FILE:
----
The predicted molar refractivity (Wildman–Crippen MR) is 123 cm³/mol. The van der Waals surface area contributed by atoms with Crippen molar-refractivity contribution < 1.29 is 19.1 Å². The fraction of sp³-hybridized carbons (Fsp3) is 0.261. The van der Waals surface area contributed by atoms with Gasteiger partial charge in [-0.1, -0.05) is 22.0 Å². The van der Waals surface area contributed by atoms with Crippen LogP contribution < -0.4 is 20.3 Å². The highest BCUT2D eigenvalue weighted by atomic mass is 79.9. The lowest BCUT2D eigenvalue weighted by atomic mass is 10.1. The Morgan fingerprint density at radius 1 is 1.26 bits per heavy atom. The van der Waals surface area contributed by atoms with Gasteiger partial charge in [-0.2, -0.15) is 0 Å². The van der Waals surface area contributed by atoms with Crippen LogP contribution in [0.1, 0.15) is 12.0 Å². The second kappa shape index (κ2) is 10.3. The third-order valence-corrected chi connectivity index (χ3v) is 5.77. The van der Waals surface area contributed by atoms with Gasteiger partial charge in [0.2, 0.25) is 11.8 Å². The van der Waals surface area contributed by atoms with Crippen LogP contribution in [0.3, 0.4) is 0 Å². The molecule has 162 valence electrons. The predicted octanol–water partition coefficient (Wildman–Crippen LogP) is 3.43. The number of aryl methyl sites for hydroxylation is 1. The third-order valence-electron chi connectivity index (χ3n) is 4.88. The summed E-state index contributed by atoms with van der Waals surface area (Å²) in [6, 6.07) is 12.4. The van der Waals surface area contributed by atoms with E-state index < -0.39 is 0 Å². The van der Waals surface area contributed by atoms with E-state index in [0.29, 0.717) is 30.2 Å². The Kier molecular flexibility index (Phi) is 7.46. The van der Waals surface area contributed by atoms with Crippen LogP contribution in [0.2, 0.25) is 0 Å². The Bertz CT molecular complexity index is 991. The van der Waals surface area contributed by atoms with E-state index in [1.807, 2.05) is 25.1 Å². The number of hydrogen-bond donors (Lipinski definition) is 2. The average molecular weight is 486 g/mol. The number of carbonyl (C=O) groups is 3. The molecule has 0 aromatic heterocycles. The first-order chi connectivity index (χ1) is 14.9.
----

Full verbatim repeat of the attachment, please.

The predicted molar refractivity (Wildman–Crippen MR) is 123 cm³/mol. The van der Waals surface area contributed by atoms with Crippen molar-refractivity contribution < 1.29 is 19.1 Å². The fraction of sp³-hybridized carbons (Fsp3) is 0.261. The van der Waals surface area contributed by atoms with Gasteiger partial charge in [-0.1, -0.05) is 22.0 Å². The van der Waals surface area contributed by atoms with Crippen LogP contribution < -0.4 is 20.3 Å². The highest BCUT2D eigenvalue weighted by atomic mass is 79.9. The lowest BCUT2D eigenvalue weighted by atomic mass is 10.1. The Morgan fingerprint density at radius 1 is 1.26 bits per heavy atom. The van der Waals surface area contributed by atoms with Gasteiger partial charge in [-0.2, -0.15) is 0 Å². The van der Waals surface area contributed by atoms with Crippen LogP contribution in [0.1, 0.15) is 12.0 Å². The second kappa shape index (κ2) is 10.3. The third-order valence-corrected chi connectivity index (χ3v) is 5.77. The van der Waals surface area contributed by atoms with Gasteiger partial charge in [0.2, 0.25) is 11.8 Å². The van der Waals surface area contributed by atoms with Crippen LogP contribution in [0.3, 0.4) is 0 Å². The molecule has 162 valence electrons. The predicted octanol–water partition coefficient (Wildman–Crippen LogP) is 3.43. The number of aryl methyl sites for hydroxylation is 1. The third-order valence-electron chi connectivity index (χ3n) is 4.88. The summed E-state index contributed by atoms with van der Waals surface area (Å²) in [6, 6.07) is 12.4. The van der Waals surface area contributed by atoms with E-state index < -0.39 is 0 Å². The van der Waals surface area contributed by atoms with E-state index in [0.29, 0.717) is 30.2 Å². The Kier molecular flexibility index (Phi) is 7.46. The van der Waals surface area contributed by atoms with Crippen LogP contribution in [0.2, 0.25) is 0 Å². The Bertz CT molecular complexity index is 991. The van der Waals surface area contributed by atoms with E-state index in [1.807, 2.05) is 25.1 Å². The number of hydrogen-bond donors (Lipinski definition) is 2. The average molecular weight is 486 g/mol. The number of carbonyl (C=O) groups is 3. The molecule has 0 aromatic heterocycles. The first-order chi connectivity index (χ1) is 14.9.